Yesterday was one of those rare homeschooling days when the whole day worked well. We started our lessons on time without a big rush to do so (and the breakfast dishes actually cleaned up). The children were attentive, obedient, and engaged in the lessons. We moved seamlessly from one subject to another one.. Once our morning lessons wrapped up the children helped make their lunches and ate them in peace. The afternoon was spent completing a few extra lessons with a compliant child, teaching a paper sloyd lesson, successfully supervising piano practicing, enjoying a family read-aloud book during our “tea” time, and playing, reading, and snuggling with the youngest children. Throughout the day I observed moments of voluntary cooperation between the children as they taught each other new skills, complimented each other on their art in progress, read books to each other and joyfully played with the younger children.
As I sat in awe of yesterday’s unusually “peaceful and easy” day I arrogantly thought that our good day was, in part, a result of my “brilliant” parenting. I thought that my efforts to improve in my consistency with discipline and habit training and to spend extra time with the children each day had earned me a “reward” day for my efforts. I was all prepared to write a post about the virtue of staying the course with parenting and patiently waiting for the pay-offs. I went to bed thankful for the day, full of joy about my life and our family, and ready to tackle the next day.
Though, I kept telling myself to enjoy the day and to not expect a repeat experience, today at day’s end today I felt defeated. Today was not at all like yesterday. Today contained more fighting, complaining, arguing, disobedience, and rambunctiousness than yesterday. The joy that was in my heart last night had, at some point, turned into despair by 5:00PM today.
As I reflect back on the difference between the two days, I realize that the object of my joy had been misplaced.
- My joy cannot be based on my children’s behavior. Some days they will choose what is right, some days they will choose what is wrong, and most days will be a mixed bag of choices.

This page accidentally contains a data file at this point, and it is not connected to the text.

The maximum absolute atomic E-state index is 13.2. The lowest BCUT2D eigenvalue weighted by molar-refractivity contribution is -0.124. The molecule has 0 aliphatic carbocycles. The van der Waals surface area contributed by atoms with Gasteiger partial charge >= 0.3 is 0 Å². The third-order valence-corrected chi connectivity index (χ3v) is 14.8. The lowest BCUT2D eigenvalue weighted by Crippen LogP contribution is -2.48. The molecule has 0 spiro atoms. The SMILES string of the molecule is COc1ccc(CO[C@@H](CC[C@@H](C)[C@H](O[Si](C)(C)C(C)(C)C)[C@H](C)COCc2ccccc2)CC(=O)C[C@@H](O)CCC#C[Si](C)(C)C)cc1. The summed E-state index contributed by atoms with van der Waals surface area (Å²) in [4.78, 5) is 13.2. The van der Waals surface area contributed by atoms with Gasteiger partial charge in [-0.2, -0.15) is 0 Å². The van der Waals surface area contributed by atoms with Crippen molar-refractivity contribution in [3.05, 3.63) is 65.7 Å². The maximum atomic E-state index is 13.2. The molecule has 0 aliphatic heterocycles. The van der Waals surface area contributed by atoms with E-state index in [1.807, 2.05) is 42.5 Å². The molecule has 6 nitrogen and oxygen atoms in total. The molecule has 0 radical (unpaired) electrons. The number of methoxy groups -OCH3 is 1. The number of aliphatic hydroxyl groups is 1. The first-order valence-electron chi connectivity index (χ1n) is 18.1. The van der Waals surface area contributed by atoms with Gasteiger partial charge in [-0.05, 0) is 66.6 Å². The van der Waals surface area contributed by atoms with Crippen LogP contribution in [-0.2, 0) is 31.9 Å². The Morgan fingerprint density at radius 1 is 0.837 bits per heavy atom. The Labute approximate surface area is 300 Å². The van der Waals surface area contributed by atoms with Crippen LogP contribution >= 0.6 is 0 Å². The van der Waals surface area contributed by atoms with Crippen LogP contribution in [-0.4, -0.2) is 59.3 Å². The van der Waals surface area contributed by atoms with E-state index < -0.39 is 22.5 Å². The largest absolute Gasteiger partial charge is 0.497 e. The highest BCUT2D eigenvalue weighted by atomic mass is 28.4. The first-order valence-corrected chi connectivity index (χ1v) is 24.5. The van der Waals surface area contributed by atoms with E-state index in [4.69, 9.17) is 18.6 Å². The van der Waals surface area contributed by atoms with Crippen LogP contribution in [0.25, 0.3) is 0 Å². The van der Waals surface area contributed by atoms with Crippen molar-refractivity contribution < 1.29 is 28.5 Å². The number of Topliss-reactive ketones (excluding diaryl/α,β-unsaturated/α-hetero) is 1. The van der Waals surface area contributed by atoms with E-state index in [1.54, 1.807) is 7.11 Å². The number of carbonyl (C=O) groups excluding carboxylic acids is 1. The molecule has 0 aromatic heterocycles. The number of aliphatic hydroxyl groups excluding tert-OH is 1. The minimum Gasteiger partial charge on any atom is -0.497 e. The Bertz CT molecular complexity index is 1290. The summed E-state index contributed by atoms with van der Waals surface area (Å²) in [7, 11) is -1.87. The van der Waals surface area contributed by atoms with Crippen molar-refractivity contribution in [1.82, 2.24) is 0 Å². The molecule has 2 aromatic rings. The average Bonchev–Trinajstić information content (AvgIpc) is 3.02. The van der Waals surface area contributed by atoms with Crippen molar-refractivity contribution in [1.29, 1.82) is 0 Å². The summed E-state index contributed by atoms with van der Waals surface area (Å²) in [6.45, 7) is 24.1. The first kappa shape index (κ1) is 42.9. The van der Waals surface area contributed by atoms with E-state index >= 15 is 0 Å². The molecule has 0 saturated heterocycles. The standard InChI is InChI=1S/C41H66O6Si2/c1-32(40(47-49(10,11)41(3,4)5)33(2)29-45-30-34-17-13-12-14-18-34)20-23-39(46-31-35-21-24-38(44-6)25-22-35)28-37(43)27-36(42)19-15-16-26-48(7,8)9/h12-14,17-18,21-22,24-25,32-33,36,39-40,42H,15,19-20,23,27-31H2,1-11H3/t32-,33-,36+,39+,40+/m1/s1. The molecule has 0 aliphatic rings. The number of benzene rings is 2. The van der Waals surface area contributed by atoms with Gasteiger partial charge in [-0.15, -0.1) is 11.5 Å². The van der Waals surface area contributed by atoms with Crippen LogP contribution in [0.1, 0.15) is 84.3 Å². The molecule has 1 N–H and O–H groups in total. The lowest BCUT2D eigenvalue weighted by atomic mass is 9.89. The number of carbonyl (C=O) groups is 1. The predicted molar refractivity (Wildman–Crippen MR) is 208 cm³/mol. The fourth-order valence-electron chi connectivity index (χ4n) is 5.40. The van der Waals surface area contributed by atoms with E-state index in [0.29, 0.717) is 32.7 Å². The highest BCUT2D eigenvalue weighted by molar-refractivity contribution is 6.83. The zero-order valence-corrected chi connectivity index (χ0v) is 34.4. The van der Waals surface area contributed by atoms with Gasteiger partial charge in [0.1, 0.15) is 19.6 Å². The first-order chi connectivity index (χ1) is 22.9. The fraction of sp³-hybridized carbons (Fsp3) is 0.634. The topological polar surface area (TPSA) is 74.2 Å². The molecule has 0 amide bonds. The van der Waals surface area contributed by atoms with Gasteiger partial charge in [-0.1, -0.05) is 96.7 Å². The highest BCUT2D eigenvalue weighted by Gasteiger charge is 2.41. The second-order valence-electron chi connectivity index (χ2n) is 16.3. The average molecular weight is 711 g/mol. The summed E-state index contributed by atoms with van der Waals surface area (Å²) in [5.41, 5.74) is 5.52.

- My joy cannot be based on my evaluation of my response to my children’s choices. I will always fall short of my goal to remain sinless while parenting. (That sounds ridiculous, but honestly, I think that is my arrogant heart’s desire.) Therefore, if that is my goal, I will always feel like a failure, and thus am constantly being humbled.
Instead, my joy MUST be rooted in Christ’s love for me that He demonstrated in His sacrifice for my sins and continues to work out in His sovereign plan for my day. Some days His plan for my day will be smooth sailing and other days will be much more turbulent. Furthermore, instead of feelings of despair during a hard day, I can clothe my heart with joy “whenever [I] face trails of many kinds, because [I] know that the testing of [my] faith develops perseverance. Perseverance must finish its work so that [I] may become mature and complete, not lacking in anything.” (James 1:2-3) In our hard days and in my failings I can “ask God, who gives generously to all without finding fault” knowing that He will provide me with an answer to the problems of the day (hour or minute).
Finally, I need to remember to whom my children truly belong.
Charlotte Mason said: “And first, let us consider where and what the little being is who is entrusted to the care of human parents. A tablet to me written upon? A twig to be bent? Wax to be moulded? Very likely; but he is much more—a being belong to an altogether higher estate than ours; as it were, a prince committed to the fostering care of peasants.” Vol. 1 pg. 11
My children do not belong to me. They belong to Him. Neither their failures nor successes, righteous nor sinful acts, can be attributed to me. They are children, born persons, divinely crafted and placed into my family for God’s sovereign purposes, including my own sanctification. Who am I to think that I am the one at work in their hearts? No! Heart shaping is the work of the indefatigable Holy Spirit who tirelessly prunes my heart and theirs with such tenderness, grace, and love giving hope of new growth and good fruit.
So, here’s to a fresh start tomorrow, where His mercies can always be found. Whether tomorrow brings a day or peace or a day of storms, I will purpose to fix my eyes on Him, the author and perfecter of my faith, so I will not grow weary and lose heart. I will purpose to delight in my children, to trust in God’s work in our hearts, and find my joy not their performance or my own, but in Christ alone.